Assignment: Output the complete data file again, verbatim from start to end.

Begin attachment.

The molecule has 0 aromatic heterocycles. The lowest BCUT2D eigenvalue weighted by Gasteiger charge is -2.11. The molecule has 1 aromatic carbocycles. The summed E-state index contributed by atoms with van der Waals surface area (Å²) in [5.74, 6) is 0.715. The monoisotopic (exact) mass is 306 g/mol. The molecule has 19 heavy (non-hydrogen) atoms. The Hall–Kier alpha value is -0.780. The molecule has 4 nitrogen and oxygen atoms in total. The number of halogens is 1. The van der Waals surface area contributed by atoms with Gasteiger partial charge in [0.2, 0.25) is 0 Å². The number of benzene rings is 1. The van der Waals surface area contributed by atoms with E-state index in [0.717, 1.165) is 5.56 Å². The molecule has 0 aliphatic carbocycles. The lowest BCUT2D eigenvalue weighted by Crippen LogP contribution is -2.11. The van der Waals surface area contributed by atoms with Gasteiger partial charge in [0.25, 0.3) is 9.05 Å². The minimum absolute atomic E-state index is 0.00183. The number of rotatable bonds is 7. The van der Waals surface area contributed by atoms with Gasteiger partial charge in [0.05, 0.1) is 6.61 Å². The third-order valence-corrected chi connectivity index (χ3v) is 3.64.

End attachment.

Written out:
The molecule has 0 aromatic heterocycles. The lowest BCUT2D eigenvalue weighted by Gasteiger charge is -2.11. The molecule has 1 aromatic carbocycles. The summed E-state index contributed by atoms with van der Waals surface area (Å²) in [5.74, 6) is 0.715. The monoisotopic (exact) mass is 306 g/mol. The molecule has 19 heavy (non-hydrogen) atoms. The Hall–Kier alpha value is -0.780. The molecule has 4 nitrogen and oxygen atoms in total. The number of halogens is 1. The van der Waals surface area contributed by atoms with Gasteiger partial charge in [0.2, 0.25) is 0 Å². The number of benzene rings is 1. The van der Waals surface area contributed by atoms with E-state index in [0.717, 1.165) is 5.56 Å². The molecule has 0 aliphatic carbocycles. The lowest BCUT2D eigenvalue weighted by Crippen LogP contribution is -2.11. The van der Waals surface area contributed by atoms with Gasteiger partial charge in [0.25, 0.3) is 9.05 Å². The minimum absolute atomic E-state index is 0.00183. The number of rotatable bonds is 7. The van der Waals surface area contributed by atoms with Gasteiger partial charge in [0.05, 0.1) is 6.61 Å². The third-order valence-corrected chi connectivity index (χ3v) is 3.64.